Apple to Open iPhone to Self-Repair in 2022

Posted on November 17, 2021 by Paul Thurrott in Apple, Hardware, iOS, iPadOS, Mac and macOS, Mobile with 26 Comments

Apple today announced a Self Service Repair program that will allow its customers to repair their own Apple devices using genuine Apple parts and tools. The program opens in 2022, starting with the iPhone 12 and iPhone 13.

“Creating greater access to Apple genuine parts gives our customers even more choice if a repair is needed,” Apple’s chief operating officer Jeff Williams said. “In the past three years, Apple has nearly doubled the number of service locations with access to Apple genuine parts, tools, and training, and now we’re providing an option for those who wish to complete their own repairs.”

According to Apple, the program will start in the U.S. only and with just specific iPhone 12 and 13 parts—-like the display, battery, and camera—and will expand over time, to other regions and with other parts and other Apple products. It specifically calls out the M1-based Macs as coming soon.

“Customers join more than 5,000 Apple Authorized Service Providers (AASPs) and 2,800 Independent Repair Providers who have access to these parts, tools, and manuals,” the firm notes of the program. Obviously, the vast majority of Apple customers should—and will—continue using authorized technicians for hardware repairs. But this program should answer most remaining “right to repair” complaints while offering more technical customers the ability to do their own repairs when possible.

Join the discussion!

BECOME A THURROTT MEMBER:

Don't have a login but want to join the conversation? Become a Thurrott Premium or Basic User to participate

Register
Comments (26)

26 responses to “Apple to Open iPhone to Self-Repair in 2022”

  1. red.radar

    The ground is feeling rather cold this morning....

  2. rob_segal

    Lucifer must've turned on the air conditioner this morning.

  3. nbplopes

    This was bound to happen. I bet team of lawyers have concluded …


    Now, the App Store policies …


    PS: This practice of creating problems and than provide a fix and call it innovation is one of the reasons I stopped using Windows daily a decade ago. Apple seams to be doing the same in some contexts … I guess when companies big so does their stupidity.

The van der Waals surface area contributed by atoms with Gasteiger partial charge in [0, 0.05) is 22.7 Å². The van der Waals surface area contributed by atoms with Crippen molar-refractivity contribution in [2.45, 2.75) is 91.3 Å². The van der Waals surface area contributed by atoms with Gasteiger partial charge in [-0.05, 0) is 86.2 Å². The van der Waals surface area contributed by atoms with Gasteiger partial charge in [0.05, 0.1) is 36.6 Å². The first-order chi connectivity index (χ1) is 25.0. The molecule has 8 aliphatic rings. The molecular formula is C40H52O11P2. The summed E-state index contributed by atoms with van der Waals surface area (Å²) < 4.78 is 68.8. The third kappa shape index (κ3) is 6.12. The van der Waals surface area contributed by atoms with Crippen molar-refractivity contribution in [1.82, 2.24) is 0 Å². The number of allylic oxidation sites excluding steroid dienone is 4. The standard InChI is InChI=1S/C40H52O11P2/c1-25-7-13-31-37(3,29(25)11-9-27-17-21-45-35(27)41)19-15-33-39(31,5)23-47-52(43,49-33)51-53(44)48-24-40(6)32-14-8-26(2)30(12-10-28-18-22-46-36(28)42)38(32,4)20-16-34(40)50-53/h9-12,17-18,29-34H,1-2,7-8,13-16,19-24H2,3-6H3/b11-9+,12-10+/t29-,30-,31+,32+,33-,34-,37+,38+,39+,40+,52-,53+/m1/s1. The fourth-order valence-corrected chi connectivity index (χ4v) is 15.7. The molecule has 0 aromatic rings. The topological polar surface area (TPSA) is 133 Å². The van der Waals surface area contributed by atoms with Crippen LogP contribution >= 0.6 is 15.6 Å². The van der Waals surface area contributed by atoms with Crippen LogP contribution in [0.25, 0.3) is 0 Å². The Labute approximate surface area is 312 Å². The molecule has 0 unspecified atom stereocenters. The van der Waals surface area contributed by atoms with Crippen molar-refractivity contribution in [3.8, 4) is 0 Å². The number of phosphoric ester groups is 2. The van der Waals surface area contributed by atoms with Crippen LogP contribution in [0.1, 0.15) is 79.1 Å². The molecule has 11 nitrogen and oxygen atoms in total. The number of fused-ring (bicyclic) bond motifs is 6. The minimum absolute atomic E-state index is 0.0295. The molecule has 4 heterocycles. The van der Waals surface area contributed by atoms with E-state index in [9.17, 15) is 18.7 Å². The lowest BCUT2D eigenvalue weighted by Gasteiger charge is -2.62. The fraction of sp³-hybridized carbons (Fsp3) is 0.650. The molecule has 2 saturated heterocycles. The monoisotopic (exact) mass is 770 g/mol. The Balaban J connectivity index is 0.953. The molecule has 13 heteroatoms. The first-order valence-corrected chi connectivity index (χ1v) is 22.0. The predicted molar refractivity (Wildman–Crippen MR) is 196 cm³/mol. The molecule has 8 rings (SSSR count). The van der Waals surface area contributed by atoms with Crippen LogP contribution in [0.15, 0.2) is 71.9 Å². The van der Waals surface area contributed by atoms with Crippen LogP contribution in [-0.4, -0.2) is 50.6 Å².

4. nuriamagnet

    The new iphone 14 will include a new mountage manual to feel like a real apple worker arming your new iphone.

  5. winner

    Apple decides this isn't the hill they want to die on.

  6. briantlewis

    This is a super interesting development. Back in the 90's I was a certified Apple tech. Mac's aren't any more difficult than PCs to work with, it's all about having access to proper parts, and in some cases particular tools. I'm interested in seeing what they ship a customer who wants to perform a screen replacement - especially since it's adhesively sealed.


    Most people will never ever take Apple up on this. Nice to have an option to bypass a depot repair if need be.

  7. scovious

    Behold the Apple Torx Screwdriver C, now only 699.99 and 50% smaller than last year's model.

  8. j5

    That’s good news. I would definitely try some repairs myself. Or now phone and comp repair places can get genuine parts to fit it.

  9. shark47

    These tools are going to be really expensive and another major revenue stream for Apple.


    "Bought an iPhone? Buy our premium iDriver as well for $200."

  10. mike2thel73

    This just another PR stunt to try and keep governments from holding them truly accountable.


    They did a similar announcement 2 or 3 years ago. People in support of right to repair called them out on it then like they are doing it now.


    Anyone who believes apple is going to really do the right thing is doing hardcore drugs.


    Anyone who believes government will do the right thing...same opinion as above

    • xamzara

      They have never announced anything like this before.


      Also, Apple is the first major consumer electronics company to announce anything like this.


      You can’t get parts from Samsung etc. if you are a consumer or a non-authorised repair shop. So how about giving Apple at least some credit and not give 80-90% of the industry a pass in this matter.


      Also, we all know that in practice this program has very little effect on anything: almost all consumers should take their iPhone or Mac to authorised service instead of attempting to fix them on their own.

    • wright_is

      It is allegedly due to shareholder pressure.

  11. lezmaka

    Sounds nice, but they didn't really say anything about how it will really function. We won't know until they actually detail everything, or more likely they just give out generic information and then wait for people run into all kinds of exceptions when they start doing repairs. Only thing that jumped out at me was they mentioned reviewing the repair guide before ordering, so hopefully all those will be public.